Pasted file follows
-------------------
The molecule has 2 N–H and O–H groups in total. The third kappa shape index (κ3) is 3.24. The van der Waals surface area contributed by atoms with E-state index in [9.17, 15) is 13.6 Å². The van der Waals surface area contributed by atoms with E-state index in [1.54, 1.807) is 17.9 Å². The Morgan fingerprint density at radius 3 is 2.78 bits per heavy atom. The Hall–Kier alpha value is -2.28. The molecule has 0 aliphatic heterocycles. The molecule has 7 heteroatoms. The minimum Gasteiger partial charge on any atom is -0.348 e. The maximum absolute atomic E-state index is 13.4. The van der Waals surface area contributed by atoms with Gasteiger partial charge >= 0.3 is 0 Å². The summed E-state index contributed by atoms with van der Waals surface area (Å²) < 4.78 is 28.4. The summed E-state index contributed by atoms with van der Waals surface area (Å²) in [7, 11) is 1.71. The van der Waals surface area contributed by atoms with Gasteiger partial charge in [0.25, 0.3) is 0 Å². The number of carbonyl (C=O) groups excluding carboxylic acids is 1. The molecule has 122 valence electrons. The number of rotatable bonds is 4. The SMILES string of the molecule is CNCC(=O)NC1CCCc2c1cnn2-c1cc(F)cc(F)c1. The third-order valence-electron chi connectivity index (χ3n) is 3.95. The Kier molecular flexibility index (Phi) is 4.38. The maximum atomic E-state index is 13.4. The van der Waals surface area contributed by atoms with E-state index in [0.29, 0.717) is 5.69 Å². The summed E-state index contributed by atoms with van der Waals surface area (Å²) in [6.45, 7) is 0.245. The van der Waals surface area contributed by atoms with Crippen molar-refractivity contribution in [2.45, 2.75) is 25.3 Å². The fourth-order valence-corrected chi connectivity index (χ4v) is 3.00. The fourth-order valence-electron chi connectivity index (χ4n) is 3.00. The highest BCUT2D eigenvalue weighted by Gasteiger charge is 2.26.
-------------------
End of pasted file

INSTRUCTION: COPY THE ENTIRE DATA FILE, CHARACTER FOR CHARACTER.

The molecule has 2 N–H and O–H groups in total. The third kappa shape index (κ3) is 3.24. The van der Waals surface area contributed by atoms with E-state index in [9.17, 15) is 13.6 Å². The van der Waals surface area contributed by atoms with E-state index in [1.54, 1.807) is 17.9 Å². The Morgan fingerprint density at radius 3 is 2.78 bits per heavy atom. The Hall–Kier alpha value is -2.28. The molecule has 0 aliphatic heterocycles. The molecule has 7 heteroatoms. The minimum Gasteiger partial charge on any atom is -0.348 e. The maximum absolute atomic E-state index is 13.4. The van der Waals surface area contributed by atoms with Gasteiger partial charge >= 0.3 is 0 Å². The summed E-state index contributed by atoms with van der Waals surface area (Å²) < 4.78 is 28.4. The summed E-state index contributed by atoms with van der Waals surface area (Å²) in [7, 11) is 1.71. The van der Waals surface area contributed by atoms with Gasteiger partial charge in [0.25, 0.3) is 0 Å². The number of carbonyl (C=O) groups excluding carboxylic acids is 1. The molecule has 122 valence electrons. The number of rotatable bonds is 4. The SMILES string of the molecule is CNCC(=O)NC1CCCc2c1cnn2-c1cc(F)cc(F)c1. The third-order valence-electron chi connectivity index (χ3n) is 3.95. The Kier molecular flexibility index (Phi) is 4.38. The maximum atomic E-state index is 13.4. The van der Waals surface area contributed by atoms with E-state index in [0.29, 0.717) is 5.69 Å². The summed E-state index contributed by atoms with van der Waals surface area (Å²) in [6.45, 7) is 0.245. The van der Waals surface area contributed by atoms with Crippen molar-refractivity contribution in [2.45, 2.75) is 25.3 Å². The fourth-order valence-corrected chi connectivity index (χ4v) is 3.00. The fourth-order valence-electron chi connectivity index (χ4n) is 3.00. The highest BCUT2D eigenvalue weighted by Gasteiger charge is 2.26.